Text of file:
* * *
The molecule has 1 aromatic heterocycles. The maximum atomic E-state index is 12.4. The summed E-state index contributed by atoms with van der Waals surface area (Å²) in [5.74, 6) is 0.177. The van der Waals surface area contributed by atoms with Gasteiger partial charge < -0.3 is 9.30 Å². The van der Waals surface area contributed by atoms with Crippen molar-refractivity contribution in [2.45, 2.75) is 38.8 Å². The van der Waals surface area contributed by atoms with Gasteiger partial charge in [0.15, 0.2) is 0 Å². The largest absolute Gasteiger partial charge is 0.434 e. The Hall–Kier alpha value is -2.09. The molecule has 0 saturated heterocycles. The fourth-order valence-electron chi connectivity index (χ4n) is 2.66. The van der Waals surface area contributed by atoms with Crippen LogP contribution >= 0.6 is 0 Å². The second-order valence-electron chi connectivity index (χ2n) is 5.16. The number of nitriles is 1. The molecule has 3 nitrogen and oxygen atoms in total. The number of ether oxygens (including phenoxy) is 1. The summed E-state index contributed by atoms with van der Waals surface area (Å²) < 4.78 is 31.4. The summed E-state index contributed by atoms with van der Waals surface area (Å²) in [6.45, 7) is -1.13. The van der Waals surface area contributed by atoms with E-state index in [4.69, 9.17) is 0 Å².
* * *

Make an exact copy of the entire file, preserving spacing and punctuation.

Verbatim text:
The molecule has 1 aromatic heterocycles. The maximum atomic E-state index is 12.4. The summed E-state index contributed by atoms with van der Waals surface area (Å²) in [5.74, 6) is 0.177. The van der Waals surface area contributed by atoms with Gasteiger partial charge < -0.3 is 9.30 Å². The van der Waals surface area contributed by atoms with Crippen molar-refractivity contribution in [2.45, 2.75) is 38.8 Å². The van der Waals surface area contributed by atoms with Gasteiger partial charge in [0.15, 0.2) is 0 Å². The largest absolute Gasteiger partial charge is 0.434 e. The Hall–Kier alpha value is -2.09. The molecule has 0 saturated heterocycles. The fourth-order valence-electron chi connectivity index (χ4n) is 2.66. The van der Waals surface area contributed by atoms with Crippen LogP contribution >= 0.6 is 0 Å². The second-order valence-electron chi connectivity index (χ2n) is 5.16. The number of nitriles is 1. The molecule has 3 nitrogen and oxygen atoms in total. The number of ether oxygens (including phenoxy) is 1. The summed E-state index contributed by atoms with van der Waals surface area (Å²) < 4.78 is 31.4. The summed E-state index contributed by atoms with van der Waals surface area (Å²) in [6.45, 7) is -1.13. The van der Waals surface area contributed by atoms with E-state index in [4.69, 9.17) is 0 Å².